processors at a rate of 18 cents/lb and to sugar beet processors
at a rate of 22.9 cents/lb for refined sugar. Notice that the loans
are made to processors and not producers (farmers). The reason is
sugar cane and sugar beets are perishable and bulky. They must be
processed into sugar before they can be traded and stored. The processors
agree to pay producers a price in proportion to the value of the
loan received. The USDA has the authority to establish minimum producer
payment amounts.

Another
interesting part of the "loan" is that they are "non-recourse."
Upon maturity, the USDA must accept sugar as payment in full in
lieu of cash repayment of the loan, at the discretion of the processor.
The processor is not required to notify the USDA of the intention
to forfeit the sugar under the loan. The USDA believes that by forfeiting
the sugar, the processor "effectively withdraws sugar from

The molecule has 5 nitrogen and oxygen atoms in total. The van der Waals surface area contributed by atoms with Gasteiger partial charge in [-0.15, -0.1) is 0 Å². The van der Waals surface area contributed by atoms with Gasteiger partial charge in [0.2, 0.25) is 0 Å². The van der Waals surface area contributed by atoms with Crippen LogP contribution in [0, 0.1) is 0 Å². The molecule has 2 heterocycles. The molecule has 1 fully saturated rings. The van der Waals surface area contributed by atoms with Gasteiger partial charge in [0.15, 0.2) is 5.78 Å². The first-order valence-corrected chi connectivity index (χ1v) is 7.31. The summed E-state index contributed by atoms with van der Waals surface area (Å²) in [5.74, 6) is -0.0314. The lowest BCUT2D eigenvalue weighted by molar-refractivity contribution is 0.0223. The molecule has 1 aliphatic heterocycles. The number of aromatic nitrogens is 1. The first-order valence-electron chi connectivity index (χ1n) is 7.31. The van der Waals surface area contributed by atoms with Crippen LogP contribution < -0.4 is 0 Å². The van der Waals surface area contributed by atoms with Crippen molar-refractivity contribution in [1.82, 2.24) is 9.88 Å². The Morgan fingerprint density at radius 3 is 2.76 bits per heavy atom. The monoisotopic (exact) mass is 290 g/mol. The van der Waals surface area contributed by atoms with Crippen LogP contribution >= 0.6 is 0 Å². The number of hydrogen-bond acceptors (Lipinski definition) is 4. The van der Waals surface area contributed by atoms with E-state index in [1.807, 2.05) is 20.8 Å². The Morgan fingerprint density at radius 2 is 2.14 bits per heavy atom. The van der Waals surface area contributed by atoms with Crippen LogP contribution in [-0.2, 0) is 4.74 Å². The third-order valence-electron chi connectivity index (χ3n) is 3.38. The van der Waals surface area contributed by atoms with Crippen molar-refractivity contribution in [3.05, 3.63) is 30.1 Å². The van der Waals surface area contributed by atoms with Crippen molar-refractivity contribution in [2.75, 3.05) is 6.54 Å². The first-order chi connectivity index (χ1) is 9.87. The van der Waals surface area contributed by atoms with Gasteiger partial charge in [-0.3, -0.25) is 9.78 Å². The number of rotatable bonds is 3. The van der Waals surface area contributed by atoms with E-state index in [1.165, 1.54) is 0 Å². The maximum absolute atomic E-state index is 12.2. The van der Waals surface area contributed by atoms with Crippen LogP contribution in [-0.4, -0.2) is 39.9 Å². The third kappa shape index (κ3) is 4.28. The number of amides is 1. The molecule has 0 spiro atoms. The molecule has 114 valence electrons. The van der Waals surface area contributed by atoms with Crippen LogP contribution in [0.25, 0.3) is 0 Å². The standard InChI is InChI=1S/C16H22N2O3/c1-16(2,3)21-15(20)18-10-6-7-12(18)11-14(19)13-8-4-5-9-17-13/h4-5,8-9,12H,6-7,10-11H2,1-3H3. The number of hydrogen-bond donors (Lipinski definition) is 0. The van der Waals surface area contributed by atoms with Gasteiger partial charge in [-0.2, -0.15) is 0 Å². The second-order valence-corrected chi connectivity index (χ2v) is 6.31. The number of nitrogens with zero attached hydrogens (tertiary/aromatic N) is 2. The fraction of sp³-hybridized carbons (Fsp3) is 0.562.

the market, thereby reducing excess supply and helping to support
the market price of sugar."

The
obvious question is what happens to the forfeited sugar, and how
can this mythical "withdrawal" from the market reduce
excess supply? This is where government really goes to work.

The
USDA has a separate entity called the Commodity Credit Corporation
(CCC). It is government-owned and operated and was created to "stabilize,
support, and protect farm income and prices" and helps maintain
a "balanced and adequate supply of agricultural commodities
and aids in their orderly distribution."

As
an aside, the CCC was incorporated in 1933 under FDR. During the
first year, the CCC along with the Agriculture Adjustment Act (1933),
encouraged farmers to "plow under their abundant crops"
so that farmers could get economic relief!

This
takes the broken window theory to a whole new level. Instead of